Can a VPN Really See HTTPS Traffic?

picture of world with vpn and https letters

It is common practice for me to check I only connect to websites using HTTPS in the website name. I also look out for the padlock icon in the web browser address bar to give me reassurance my connection is secure even when I’m using my VPN.

Can a VPN really see HTTPS traffic? A VPN cannot see HTTPS traffic between a web browser and a website, as this is end-to-end encryption. Without knowing the cryptography key used for the encryption, the VPN will not be able to decrypt the HTTPS traffic so won’t be able to see any information passing through it.

Web traffic passing through the VPN that is not encrypted using HTTPS, such as standard web traffic using HTTP, will be clearly visible to the VPN. To protect your privacy, it’s essential to only connect to websites which support HTTPS and avoid websites which only support HTTP.

This is especially true if you are entering sensitive information using the websites forms. For example, connecting to a visa website which doesn’t use HTTPS, will mean it is quite possible for the VPN to see your passport details as well as your personal details including your date of birth, your parents details, work details and so on.

VPN can still steal your information

Even if you are using HTTPS to make connections to a website, it’s still possible for some VPNs to steal your information. This is especially true of bad VPNs designed to steal information by installing spyware on your computer or other device like a smartphone.

This spyware actively probes your web browser, looking at information you are entering on the forms on the websites you are connecting to. So, if you are logging on to your bank website, the connection will most definitely be using HTTPS (if it’s not, you need to change your bank).

So, all information sent from your web browser to the bank website will be securely sent and protected from your VPN. However, the information being typed into the web browser, may be captured by the bad VPNs spyware and send back to the VPN without you ever realizing.

This is why it is vitally important to make sure the VPN you use if trusted and reputable, check out my list of trusted VPNs here.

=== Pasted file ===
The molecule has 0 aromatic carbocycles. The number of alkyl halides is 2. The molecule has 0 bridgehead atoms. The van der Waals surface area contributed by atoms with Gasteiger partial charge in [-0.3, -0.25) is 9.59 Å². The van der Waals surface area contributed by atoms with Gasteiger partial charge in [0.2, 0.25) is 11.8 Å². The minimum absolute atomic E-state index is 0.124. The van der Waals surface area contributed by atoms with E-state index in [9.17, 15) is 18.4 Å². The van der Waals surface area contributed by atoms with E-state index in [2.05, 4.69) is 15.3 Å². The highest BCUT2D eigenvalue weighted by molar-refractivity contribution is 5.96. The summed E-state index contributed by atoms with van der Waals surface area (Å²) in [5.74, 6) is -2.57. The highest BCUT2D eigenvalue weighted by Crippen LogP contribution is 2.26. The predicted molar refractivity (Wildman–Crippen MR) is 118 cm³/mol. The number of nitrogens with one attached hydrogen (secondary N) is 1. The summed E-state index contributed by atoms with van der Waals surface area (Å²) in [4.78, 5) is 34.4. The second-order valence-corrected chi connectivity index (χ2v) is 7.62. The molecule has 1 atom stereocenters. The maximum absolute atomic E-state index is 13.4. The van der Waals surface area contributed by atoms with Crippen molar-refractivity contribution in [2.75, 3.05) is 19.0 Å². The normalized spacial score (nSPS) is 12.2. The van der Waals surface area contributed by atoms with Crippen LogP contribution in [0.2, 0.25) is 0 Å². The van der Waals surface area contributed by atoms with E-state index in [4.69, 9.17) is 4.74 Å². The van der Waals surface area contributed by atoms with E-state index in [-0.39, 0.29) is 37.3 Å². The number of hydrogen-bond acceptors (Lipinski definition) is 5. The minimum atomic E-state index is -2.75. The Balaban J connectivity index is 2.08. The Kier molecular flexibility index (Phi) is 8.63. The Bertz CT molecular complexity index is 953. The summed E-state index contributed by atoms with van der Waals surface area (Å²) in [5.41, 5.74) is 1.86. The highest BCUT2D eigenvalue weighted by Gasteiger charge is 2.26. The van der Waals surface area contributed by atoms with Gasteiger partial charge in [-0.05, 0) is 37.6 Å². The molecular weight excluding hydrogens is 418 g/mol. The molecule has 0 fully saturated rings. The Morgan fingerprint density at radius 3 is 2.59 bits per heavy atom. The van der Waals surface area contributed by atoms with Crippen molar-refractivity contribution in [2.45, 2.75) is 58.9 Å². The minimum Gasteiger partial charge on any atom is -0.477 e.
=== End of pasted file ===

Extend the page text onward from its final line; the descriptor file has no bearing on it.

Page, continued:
VPN Extensions and plugins

I’m not a fan of VPN extensions or plugins that can be easily added to popular web browsers as these VPNs can get access to the web pages being browsed and therefore potentially the information being entered.

There is many unscrupulous and malicious VPN extensions and plugins available, leading to a higher risk of personal information being stolen. Some can actually misdirect and send you to websites that look like the website you are connecting to, but instead it’s actually a fake website designed to capture your personal information.

I would always use a VPN client from a trustworthy VPN provider as it will not only provide me reassurance my information is not being spied on but also my privacy is totally protected, as all my internet traffic from my computer is passing over the VPN and not just my web browser traffic.

Weak encryption

It is quite easy to break weak encryption using specialist techniques and hacking tools, but this isn’t a problem today as it was in the past. With web browsers carefully checking websites to see if the encryption standards they use are strong and robust enough to ensure the users connecting to the website remains secure.

Web browser weak encryption warning

Older HTTPS encryption standards using Secure Sockets Layer (SSL) have been deemed to be insecure and new standards using Transport Layer Security (TLS), are only secure if versions 1.2 or later are used (correct at the time of writing).

Don’t worry too much about SSL and TLS, as web browsers like Mozilla Firefox, Google Chrome, Apple Safari to Edge Browser all have some level of detection of weak encryption being used.

These popular web browsers will warn you not to proceed as there is a potential security risk in using the website especially if sensitive information is going to be used.

What is HTTPS and how does it work?